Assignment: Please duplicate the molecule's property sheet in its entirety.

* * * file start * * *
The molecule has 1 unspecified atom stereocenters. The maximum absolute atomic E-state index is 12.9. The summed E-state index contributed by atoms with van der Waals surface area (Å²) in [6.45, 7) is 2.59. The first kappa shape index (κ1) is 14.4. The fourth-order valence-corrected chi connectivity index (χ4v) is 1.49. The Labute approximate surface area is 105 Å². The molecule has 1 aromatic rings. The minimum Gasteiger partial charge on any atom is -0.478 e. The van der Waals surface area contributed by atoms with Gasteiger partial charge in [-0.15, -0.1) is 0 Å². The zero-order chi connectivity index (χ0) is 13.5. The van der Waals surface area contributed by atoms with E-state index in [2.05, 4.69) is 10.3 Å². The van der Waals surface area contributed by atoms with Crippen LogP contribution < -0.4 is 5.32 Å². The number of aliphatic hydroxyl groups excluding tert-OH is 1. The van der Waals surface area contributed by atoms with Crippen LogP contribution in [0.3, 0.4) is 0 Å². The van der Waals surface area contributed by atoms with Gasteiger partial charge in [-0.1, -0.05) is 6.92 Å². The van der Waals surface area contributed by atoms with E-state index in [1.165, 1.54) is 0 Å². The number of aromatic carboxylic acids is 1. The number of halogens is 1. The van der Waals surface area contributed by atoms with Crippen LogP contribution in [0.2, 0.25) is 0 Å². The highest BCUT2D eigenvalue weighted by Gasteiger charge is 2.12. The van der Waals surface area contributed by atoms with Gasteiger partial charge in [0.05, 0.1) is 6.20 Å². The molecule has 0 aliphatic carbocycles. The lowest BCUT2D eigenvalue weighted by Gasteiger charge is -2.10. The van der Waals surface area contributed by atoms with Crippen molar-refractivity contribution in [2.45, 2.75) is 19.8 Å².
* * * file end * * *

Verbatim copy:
The molecule has 1 unspecified atom stereocenters. The maximum absolute atomic E-state index is 12.9. The summed E-state index contributed by atoms with van der Waals surface area (Å²) in [6.45, 7) is 2.59. The first kappa shape index (κ1) is 14.4. The fourth-order valence-corrected chi connectivity index (χ4v) is 1.49. The Labute approximate surface area is 105 Å². The molecule has 1 aromatic rings. The minimum Gasteiger partial charge on any atom is -0.478 e. The van der Waals surface area contributed by atoms with Gasteiger partial charge in [-0.15, -0.1) is 0 Å². The zero-order chi connectivity index (χ0) is 13.5. The van der Waals surface area contributed by atoms with E-state index in [2.05, 4.69) is 10.3 Å². The van der Waals surface area contributed by atoms with Crippen LogP contribution < -0.4 is 5.32 Å². The number of aliphatic hydroxyl groups excluding tert-OH is 1. The van der Waals surface area contributed by atoms with Crippen LogP contribution in [0.3, 0.4) is 0 Å². The van der Waals surface area contributed by atoms with Gasteiger partial charge in [-0.1, -0.05) is 6.92 Å². The van der Waals surface area contributed by atoms with E-state index in [1.165, 1.54) is 0 Å². The number of aromatic carboxylic acids is 1. The number of halogens is 1. The van der Waals surface area contributed by atoms with Crippen LogP contribution in [0.2, 0.25) is 0 Å². The highest BCUT2D eigenvalue weighted by Gasteiger charge is 2.12. The van der Waals surface area contributed by atoms with Gasteiger partial charge in [0.05, 0.1) is 6.20 Å². The molecule has 0 aliphatic carbocycles. The lowest BCUT2D eigenvalue weighted by Gasteiger charge is -2.10. The van der Waals surface area contributed by atoms with Crippen molar-refractivity contribution in [2.45, 2.75) is 19.8 Å².